Tissue regeneration is a quite complex process that consists in a sequence of cellular events leading to restore functionality. This reparative event involves cell migration, the deposition of collagen and the secretion of soluble mediators [35]. Fibroblasts play a crucial role in skin wound closure, from the early inflammatory phase to the final extracellular matrix production that is essential to restore physical barrier [36], [37]. Actually, plants and herbs, as active medicinal, are applied to stimulate stem cell proliferation, regeneration and rehabilitation in damaged tissues, being nowadays still employed in the attempt to counteract different groups of diseases [38]. Moreover, different natural compounds, as bioactive molecules are largely used in vitro to condition specific culturing media in the attempt to activate stem cell regenerative potential [39]-[42]. On the other hand, they have been also largely exploited in cancer treatment, for their capability to inhibit cell proliferation and neoplastic progression [43]-[46]. The use of plant extracts or plant-derived compounds are largely preferred because of their widespread availability, fewer side effects, and effectiveness as crude preparations [47,21]. Additionally, new green practices employ waste materials, after essential oil production from aromatic plants, with zero, or low-cost raw material prices. These waste-derived plant phenolics could be used as antioxidants in food products, pharmaceuticals, for a more sustainable approach on the whole plant [48], [49]. Moreover, the management of cutaneous wounds can be further elicited by the associated antioxidant activity of some plant extracts [22], [50], [51]. Components of traditional medicinal plants, as flavonoids, saponins, phenols, tannins and essential oils, are known for their antiseptic, anti-inflammatory, antioxidant properties, collagen synthesis stimulation and cell proliferative activities, biological processes deeply involved in wound healing [52]. Therefore phytochemical screening assay which is considered a simple, quick, and inexpensive procedure [53], was the basis of our studies. Total phenolic amounts, were significantly higher in waste extracts from L and H if measured up to C. Phenolic compounds are well-known molecules that have many biological properties, including antioxidant activity, that play an important role in wound healing by preventing and protecting oxidative damage from free radicals [54]. L and also H extracts exhibited a strong antioxidant activity, significantly higher (P<0.01) as compared to the effect elicited by C, along all the experimental time points of the ABTS assay (0-50 minutes, Figure 2 panel a). The positive Pearson correlation between antioxidant activity measured by ABTS and total phenolic contents, indicate that the antioxidant activity depends on the amount of the phenolic fraction, rosmarinic acid (L) and caffeoylquinic acid derivatives (H and C), confirming what previously showed by other authors [55]-[58]. Moreover, even though the amount of total phenolic amounts was similar in all the pooled wasted extracts (CL, CH, LH, CLH), LH waste extracts showed a better antioxidant activity, similar to the positive control (Trolox). We can hypothesize that this different effect could be explained by a different concentration of various compounds, as for example saponines, tannins, alkaloids, alkenyl phenols, glycoalkaloids, flavonoids, sesquiterpenes lactones, terpenoids and phorbol esters, previously described by other authors [59]. Interestingly, caffeoylquinic acid derivatives were the abundant phenol present in all the waste extracts except for CL in which rosmarinic acid was predominant. In LH the amount of caffeoylquinic acid derivatives was followed by rosmarinic acid, acting in a synergic manner to enhance the biological activity of the extracts [56], while in CL the antioxidant activity was mainly related to the presence of rosmarinic acid and rosmarinic acid derivatives. Among them some were previously described able to act synergistically by enhancing the bioactivity of each single compound [60]. Our results perfectly fit with the existing literature, which underlined the relationship between antioxidant activity, the presence of phenolic compounds and cell proliferation [52]. Nevertheless, our results highlight a further use of waste materials to ameliorate regenerative and antioxidant processes. Actually some authors described that extracts from L [61] and C [62] exert a high inhibitory effect on cancer cell proliferation in vitro, without affecting healthy normal cells growing at low concentrations [45], showing a dual and opposite effect depending on the concentration and time of exposure to the plant extracts. At the same time, our waste extracts didn't exhibit any cytotoxic effects on cell proliferation, especially at low concentrations and for prolonged culturing time, both alone (C, L, H) or as pooled waste extracts (CL, CH, LH, CLH). Our results confirm previous studies on aqueous extracts of the same plants, validating that waste material is still rich in bioactive compounds, [63]. In the present paper we describe for the first time stimulatory effects of waste extracts from leaves of L, or H. or C on fibroblast migration. Fibroblasts are known to play an essential role in wound healing, and cell migration is one of the most essential steps, during the proliferative phase, responsible for wound closure [1], [21], [64], [65]. Moreover, fibroblasts are involved in extracellular matrix synthesis, together with secretion of different growth factors as transforming growth factor (TGF-β1) and basic fibroblast growth factor (b-FGF), able to induce hyaluronic acid secretion and matrix deposition [66]. Here we demonstrate that our extracts are able to induce Collagen I and III deposition during wound healing, thus accelerating the repairing process (Figure 7). The stimulation of fibroblast migration and proliferation, elicited by L and C waste extracts alone or the combination of CH and CLH pooled waste extracts; demonstrate that these compounds could contribute in the rebuilding of new granulation tissue thus restoring normal skin function. Our data further infer the use of post-distillation waste extracts to induce tissue remodeling stimulating anti-inflammatory responses and wound healing, as the aqueous extracts previously described by other authors [8,67]. Within this context, the waste extracts described here could be used in the future in different combination, to stimulate wound healing processes and antioxidant responses in damaged skin, thanks to their synergistic effect.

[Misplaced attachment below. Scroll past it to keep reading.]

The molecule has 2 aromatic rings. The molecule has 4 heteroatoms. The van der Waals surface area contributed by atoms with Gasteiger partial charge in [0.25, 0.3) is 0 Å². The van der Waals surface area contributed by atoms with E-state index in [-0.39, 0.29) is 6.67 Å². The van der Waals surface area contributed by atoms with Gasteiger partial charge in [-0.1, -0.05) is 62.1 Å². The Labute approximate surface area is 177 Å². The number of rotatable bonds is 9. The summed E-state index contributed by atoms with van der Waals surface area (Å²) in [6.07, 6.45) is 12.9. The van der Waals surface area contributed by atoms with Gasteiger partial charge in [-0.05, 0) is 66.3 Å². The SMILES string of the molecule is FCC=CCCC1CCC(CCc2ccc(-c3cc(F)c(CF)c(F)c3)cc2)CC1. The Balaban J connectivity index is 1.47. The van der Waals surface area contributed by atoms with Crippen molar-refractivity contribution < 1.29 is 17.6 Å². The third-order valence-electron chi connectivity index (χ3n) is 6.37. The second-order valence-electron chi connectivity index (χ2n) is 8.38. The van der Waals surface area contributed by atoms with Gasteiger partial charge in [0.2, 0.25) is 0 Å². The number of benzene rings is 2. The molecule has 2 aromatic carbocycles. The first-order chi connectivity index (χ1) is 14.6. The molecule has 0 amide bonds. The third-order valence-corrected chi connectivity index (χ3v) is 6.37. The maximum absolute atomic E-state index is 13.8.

Conclusions